In fact, this is one place I wish I would have spent more time. There are many places to pull off along this road, I’ve compiled a couple of tables of potential and actual pullout spots, the first is the upper section of the road from the east entrance gate to the east portal of the Zion – Mt. Carmel Tunnel. The second runs from the west portal to the intersection of UT 9 / Zion – Mt. Carmel Highway, and Floor of the Valley road.
I want to emphasize that the following map of potential pull off spots is not guaranteed to be accurate. I make no warranty that these spots will be safe, or legal to stop at. It’s ultimately your responsibility to drive safely and in accordance with the laws.
The names in the table are unofficial and provided for orientation and contextualization only.
|East Entrance Station
|Co-Op Creek Parking Lot
|Clear Creek Bridge (WB)
|Clear Creek Bridge (EB)
|Short Tunnel WB
|Short Tunnel EB
|Parking Lot (Trailhead)
|Parking Lot (Trailhead)
|Tunnel East Portal
|Tunnel East Protal
|Pine Creek Bridge
|Pine Creek Bridge
|Floor of the Valley Rd Int.
Since I’m on the topic, lets talk about the sight seeing and photographic opportunities along the Zion – Mt. Carmel Highway along the Pine and Clear Creek canyons.
To start with, I want to underscore a point that planning is absolutely critical here. While the speed limits are low ( 25–35 MPH / 40–56 km/h), the pullouts are small, often occupied by other cars, and the windy nature of the road makes them sort of appear out of nowhere. Being aware of where the pullouts will be so you can be prepared for them is a big deal.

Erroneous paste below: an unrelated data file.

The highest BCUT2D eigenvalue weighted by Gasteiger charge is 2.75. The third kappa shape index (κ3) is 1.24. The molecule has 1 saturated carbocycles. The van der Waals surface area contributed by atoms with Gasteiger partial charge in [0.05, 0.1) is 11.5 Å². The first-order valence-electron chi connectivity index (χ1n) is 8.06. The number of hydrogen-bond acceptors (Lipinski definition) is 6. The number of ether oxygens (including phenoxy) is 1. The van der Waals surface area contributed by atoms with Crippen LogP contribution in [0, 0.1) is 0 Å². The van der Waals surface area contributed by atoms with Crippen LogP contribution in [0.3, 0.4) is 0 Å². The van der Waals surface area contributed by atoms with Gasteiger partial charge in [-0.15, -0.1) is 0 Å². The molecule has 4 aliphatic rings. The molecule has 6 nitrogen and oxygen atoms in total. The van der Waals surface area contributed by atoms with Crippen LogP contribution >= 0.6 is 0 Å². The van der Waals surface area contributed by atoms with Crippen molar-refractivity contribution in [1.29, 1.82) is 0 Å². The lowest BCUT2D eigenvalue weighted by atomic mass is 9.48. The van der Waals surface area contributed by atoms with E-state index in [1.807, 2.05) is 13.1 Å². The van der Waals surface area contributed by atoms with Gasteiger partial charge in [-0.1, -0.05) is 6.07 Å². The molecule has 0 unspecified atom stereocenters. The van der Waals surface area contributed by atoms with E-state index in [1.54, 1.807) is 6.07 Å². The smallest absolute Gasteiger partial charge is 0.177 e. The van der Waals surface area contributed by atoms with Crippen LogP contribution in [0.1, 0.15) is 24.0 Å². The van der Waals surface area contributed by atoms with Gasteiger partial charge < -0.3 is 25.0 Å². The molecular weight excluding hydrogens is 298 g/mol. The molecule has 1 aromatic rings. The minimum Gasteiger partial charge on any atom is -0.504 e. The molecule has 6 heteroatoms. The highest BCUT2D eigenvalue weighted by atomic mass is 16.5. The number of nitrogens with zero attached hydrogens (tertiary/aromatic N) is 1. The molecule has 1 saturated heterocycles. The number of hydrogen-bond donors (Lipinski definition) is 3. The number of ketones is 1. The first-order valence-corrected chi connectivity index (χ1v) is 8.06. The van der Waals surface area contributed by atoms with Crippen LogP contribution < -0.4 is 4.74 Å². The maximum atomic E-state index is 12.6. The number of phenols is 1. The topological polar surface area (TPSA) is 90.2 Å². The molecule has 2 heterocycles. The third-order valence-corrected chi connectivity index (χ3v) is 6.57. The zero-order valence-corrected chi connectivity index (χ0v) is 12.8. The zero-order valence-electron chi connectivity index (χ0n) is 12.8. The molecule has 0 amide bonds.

I’ve described the pullouts as being directional, and as far as I know they technically are since the road is divided by a double yellow line which prohibits you from crossing it. Honestly, driving the road, you don’t want to be crossing it or otherwise being retarded anyway; it’s narrow, windy, and in many cases you can’t see beyond the next corner.
As far as light goes, the Pine/Clear Creek canyon runs almost due east–west, with the deepest part being to the west in Zion. Both morning and afternoon light should be good for various points. I would suggest spending some time to plan what shots you might want anyway.
Actually, this is one of those few places where even hard midday light can produce nice images. All of the images I shot along this section of road were shot around 10 in the morning. There’s a lot of inherent diversity in the color of the rocks, and much of the texture is such that even during midday-ish light, it still stands out and pops.
With that said, this is an extremely popular scenic drive for people. During the peak season in the summer, there can be quite a lot of traffic. This can be doubly problematic as many of the pullouts are only big enough for 1 or 2 cars, and there’s a good chance they’ll already be occupied.
Canyon Overlook Trail
A second point worth consideration along this road, is the Canyon Overlook Trail. I didn’t hike this, but I wanted to. The Overlook trail takes you to a lookout at the top of the Great Arch that crowns the eastern end of the Pine Creek Canyon.
The trail is a 1 mile (1.6 km) round trip with 153 ft ( 50m ) of elevation change. The National Park Service rates the trail as moderate in the Zion park guides which has this to say about the trail.
Long drop-offs, mostly fenced. Rocky and uneven trail ends at a viewpoint of Pine Creek Canyon and lower Zion Canyon. May be snow covered and icy. Limited to 12 people per group.
The parking lot for the Canyon Overlook Trail is immediately at the east portal of the Zion – Mt. Carmel Tunnel and accessible to eastbound traffic only. Additionally, the way the tunnel entrance is setup, leaving the parking lot heads you out eastbound as well. To return to lower Zion Canyon, you would need to drive out to the east entrance station and turn around.
Zion – Mt. Carmel Tunnel and Pine Creek Canyon
The lower half of the Zion – Mt Carmel highway is the climb up the side of Pine Creek Canyon to the Zion – Mt. Carmel Tunnel.